Writing for Radio

It’s time to start thinking about your entry for the 2012 Francis MacManus Award. Here are a few tips from Hester Casey, winner of the 21st annual award.
I was reared on radio and I’m still inclined to favour the airwaves because as a listener, I have a limitless budget of imagination spend to on conjuring up the worlds created by great storytelling. No special effect or location is beyond the power of the mind. Hollywood eat your heart out!
For me, when listening to a story, two of the most important elements are the music of the language (the ‘sound track’); and the images it conjures up for you to project onto the movie screen of your mind.

In his book, Writing for Radio, Shaun MacLoughlin – script editor and drama director for over 30 years – says that if you remember only two things about writing for radio, they should be:

·       You are writing for a single listener (hopefully multiplied by many)
·       You should try to think of what can happen only in radio so that you explore the medium at its most imaginative.

Author Rosemary Horstmann, also with a book called Writing for Radio, issues the following guidelines:

Your listener is, for all intents and purposes, blind. Your message is conveyed only through the sense of hearing. However, the right use of language will enable your listener to see, touch, smell and even taste in their imagination. How about: Helen found herself swimming through lukewarm cappuccino, each stroke popping milky bubbles and sending chocolate dust up her nose.

In broadcasting, your blank sheet of paper is silence. Every sound you drop into that silence will carry some clue to the listener’s ears. Don’t mislead them – they will resent you for it.

Your listener is obliged to take in information in the order they receive it. “If they do not immediately understand what has been said, they cannot look back to the beginning of the paragraph, or reread the previous page… For most listeners, the first hearing is the last, and anything misunderstood or missed is gone forever.

MacLoughlin, among others, points out that you must captivate your listener from the very beginning – it is all too easy to change channel or switch off.

If you are writing a radio play, know where to start it. As an editor, MacLoughlin has read thousands of plays over the years. He says that on average, page 27 of a 60 page script is where he usually finds himself thinking “Ah, this is interesting, at last. This is what the play is about… where the story really begins.” This lead-in is essentially scaffolding which – if left in place – mars an otherwise sound construction. It is quite likely that long before page 27 gets an airing, the script will be drowned out by the snap of off buttons being depressed all over the country.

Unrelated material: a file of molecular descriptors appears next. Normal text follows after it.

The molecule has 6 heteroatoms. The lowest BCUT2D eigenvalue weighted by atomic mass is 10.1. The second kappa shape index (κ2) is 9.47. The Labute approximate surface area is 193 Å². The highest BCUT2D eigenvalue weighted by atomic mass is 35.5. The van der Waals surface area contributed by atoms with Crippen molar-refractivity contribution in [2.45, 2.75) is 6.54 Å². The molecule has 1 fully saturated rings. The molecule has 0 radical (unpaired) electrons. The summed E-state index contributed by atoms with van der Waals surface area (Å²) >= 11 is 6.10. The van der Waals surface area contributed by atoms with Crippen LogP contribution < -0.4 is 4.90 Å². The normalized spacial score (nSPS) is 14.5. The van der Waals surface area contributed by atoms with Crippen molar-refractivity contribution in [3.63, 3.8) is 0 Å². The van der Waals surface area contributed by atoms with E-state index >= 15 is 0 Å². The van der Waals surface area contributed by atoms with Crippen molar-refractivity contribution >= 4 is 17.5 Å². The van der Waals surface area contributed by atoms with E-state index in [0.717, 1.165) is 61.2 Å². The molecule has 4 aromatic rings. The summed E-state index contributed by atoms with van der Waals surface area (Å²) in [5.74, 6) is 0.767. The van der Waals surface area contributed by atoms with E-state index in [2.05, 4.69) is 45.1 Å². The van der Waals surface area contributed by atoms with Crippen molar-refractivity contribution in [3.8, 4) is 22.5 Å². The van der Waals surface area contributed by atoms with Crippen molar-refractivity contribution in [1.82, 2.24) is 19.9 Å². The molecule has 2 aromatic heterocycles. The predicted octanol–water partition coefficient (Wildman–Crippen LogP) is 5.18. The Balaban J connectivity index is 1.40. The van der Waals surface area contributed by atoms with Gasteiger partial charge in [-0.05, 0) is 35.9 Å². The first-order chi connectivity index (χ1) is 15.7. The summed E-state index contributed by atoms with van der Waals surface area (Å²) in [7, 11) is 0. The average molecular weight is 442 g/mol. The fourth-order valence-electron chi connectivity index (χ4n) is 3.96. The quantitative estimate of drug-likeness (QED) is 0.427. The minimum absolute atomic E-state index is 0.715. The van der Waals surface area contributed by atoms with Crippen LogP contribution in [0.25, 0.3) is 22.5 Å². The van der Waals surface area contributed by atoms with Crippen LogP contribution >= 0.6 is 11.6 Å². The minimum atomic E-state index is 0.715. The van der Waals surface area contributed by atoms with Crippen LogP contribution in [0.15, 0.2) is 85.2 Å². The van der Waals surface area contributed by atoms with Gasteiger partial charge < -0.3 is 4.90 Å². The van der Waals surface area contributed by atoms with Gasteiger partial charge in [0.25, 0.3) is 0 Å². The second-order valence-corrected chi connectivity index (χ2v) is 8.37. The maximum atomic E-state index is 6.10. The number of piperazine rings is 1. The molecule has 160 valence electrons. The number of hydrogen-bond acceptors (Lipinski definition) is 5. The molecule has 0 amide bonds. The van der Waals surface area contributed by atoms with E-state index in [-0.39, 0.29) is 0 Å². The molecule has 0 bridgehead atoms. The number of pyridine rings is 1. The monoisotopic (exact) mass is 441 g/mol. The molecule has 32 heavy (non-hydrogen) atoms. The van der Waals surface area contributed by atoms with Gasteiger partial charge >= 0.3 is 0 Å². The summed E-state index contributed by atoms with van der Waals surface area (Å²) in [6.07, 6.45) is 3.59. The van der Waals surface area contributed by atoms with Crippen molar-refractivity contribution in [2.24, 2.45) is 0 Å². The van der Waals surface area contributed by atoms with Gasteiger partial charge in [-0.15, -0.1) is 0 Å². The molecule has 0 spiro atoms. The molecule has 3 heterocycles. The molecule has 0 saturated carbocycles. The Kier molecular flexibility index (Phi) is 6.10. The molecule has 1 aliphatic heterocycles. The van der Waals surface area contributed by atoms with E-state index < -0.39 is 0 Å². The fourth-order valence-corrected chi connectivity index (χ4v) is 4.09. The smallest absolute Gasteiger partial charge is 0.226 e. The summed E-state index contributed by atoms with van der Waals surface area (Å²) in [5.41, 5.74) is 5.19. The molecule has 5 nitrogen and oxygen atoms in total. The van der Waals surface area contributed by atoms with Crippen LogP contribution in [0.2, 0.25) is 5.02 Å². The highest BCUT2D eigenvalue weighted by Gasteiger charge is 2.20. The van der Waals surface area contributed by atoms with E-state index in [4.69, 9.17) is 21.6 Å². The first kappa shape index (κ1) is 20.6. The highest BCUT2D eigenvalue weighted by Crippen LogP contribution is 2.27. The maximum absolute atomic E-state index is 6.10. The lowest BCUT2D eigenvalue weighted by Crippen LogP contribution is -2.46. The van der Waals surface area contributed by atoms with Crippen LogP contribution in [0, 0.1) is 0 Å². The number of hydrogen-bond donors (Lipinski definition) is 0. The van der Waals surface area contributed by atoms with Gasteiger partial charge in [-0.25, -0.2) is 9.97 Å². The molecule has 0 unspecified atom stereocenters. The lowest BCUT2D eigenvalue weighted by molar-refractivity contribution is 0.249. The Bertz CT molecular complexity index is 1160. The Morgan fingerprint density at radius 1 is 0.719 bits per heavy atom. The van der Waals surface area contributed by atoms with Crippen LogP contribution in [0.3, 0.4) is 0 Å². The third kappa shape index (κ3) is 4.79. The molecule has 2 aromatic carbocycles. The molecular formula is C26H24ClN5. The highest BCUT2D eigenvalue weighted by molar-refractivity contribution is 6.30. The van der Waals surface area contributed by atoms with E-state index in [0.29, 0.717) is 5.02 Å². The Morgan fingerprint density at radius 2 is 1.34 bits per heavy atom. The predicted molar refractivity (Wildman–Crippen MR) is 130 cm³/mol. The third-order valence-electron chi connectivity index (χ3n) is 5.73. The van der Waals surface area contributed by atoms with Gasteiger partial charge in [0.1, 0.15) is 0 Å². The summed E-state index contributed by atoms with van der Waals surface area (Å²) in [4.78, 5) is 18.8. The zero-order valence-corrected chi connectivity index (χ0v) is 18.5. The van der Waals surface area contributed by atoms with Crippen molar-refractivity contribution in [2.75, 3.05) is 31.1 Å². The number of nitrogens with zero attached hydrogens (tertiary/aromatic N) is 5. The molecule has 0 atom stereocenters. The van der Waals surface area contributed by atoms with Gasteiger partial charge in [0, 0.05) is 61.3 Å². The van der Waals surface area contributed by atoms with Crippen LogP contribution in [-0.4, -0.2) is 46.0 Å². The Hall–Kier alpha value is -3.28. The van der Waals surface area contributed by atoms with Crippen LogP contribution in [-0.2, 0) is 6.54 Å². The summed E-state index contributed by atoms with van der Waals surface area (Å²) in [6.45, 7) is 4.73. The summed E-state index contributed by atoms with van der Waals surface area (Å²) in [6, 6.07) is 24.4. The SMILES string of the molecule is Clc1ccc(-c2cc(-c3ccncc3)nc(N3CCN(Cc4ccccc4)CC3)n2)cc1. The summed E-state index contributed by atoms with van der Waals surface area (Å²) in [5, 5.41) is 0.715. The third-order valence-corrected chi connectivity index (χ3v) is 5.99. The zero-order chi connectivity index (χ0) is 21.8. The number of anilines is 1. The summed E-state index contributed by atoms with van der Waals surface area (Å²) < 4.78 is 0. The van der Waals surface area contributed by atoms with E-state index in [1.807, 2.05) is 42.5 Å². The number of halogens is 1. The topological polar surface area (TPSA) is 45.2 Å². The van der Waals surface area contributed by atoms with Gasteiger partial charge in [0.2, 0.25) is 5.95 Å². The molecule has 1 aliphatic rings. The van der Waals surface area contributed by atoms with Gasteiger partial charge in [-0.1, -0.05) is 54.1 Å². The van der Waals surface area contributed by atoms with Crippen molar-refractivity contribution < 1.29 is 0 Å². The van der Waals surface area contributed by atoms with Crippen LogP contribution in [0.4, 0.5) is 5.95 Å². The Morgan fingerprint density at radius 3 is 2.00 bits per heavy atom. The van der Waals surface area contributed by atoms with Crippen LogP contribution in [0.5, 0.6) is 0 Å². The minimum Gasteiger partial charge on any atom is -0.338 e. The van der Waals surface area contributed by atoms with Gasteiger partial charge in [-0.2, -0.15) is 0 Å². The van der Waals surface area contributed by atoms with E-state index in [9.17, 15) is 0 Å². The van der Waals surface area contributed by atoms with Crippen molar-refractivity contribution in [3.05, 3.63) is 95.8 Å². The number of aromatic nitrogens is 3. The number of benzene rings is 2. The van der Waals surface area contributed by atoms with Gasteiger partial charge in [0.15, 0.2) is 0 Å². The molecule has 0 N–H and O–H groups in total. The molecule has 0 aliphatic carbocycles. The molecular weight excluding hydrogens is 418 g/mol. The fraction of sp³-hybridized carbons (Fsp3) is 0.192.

You may like to address the ending early on…

…Playwright, Peter Tinniswood says that if he knows the end of the play when he is a quarter way through, he knows it’s going to work for him.

On the other hand, you may not…

…Colin Hayden Evans says that knowing the ending in advance would be like the tail wagging the dog and that often his characters take on a life of their own and dictate how events proceed.

Don’t forget about sound effects – not only music and noises, but also acoustics which can help to set your scene – are you bringing your listener into a cathedral? A field? A graveyard at night?

Incidentally, Shaun MacLoughlin usually asks writers to ditch all unnecessary entrances and exits that are not vital for dramatic effect. He has obviously heard too many knocks and creaking doors in the span of his career. Where possible, let language do the work for you.

RTE gives guidelines and examples on writing for radio, as does the BBC Writers Room. Remember, you are not confined to writing plays and short stories. Sunday Miscellany provides a forum for anecdotes and poetry, and don’t rule out documentary material. There is a lot of airtime out there waiting for you to fill it.

Meanwhile, here’s the entry form for the 2012 competition. The very best of luck!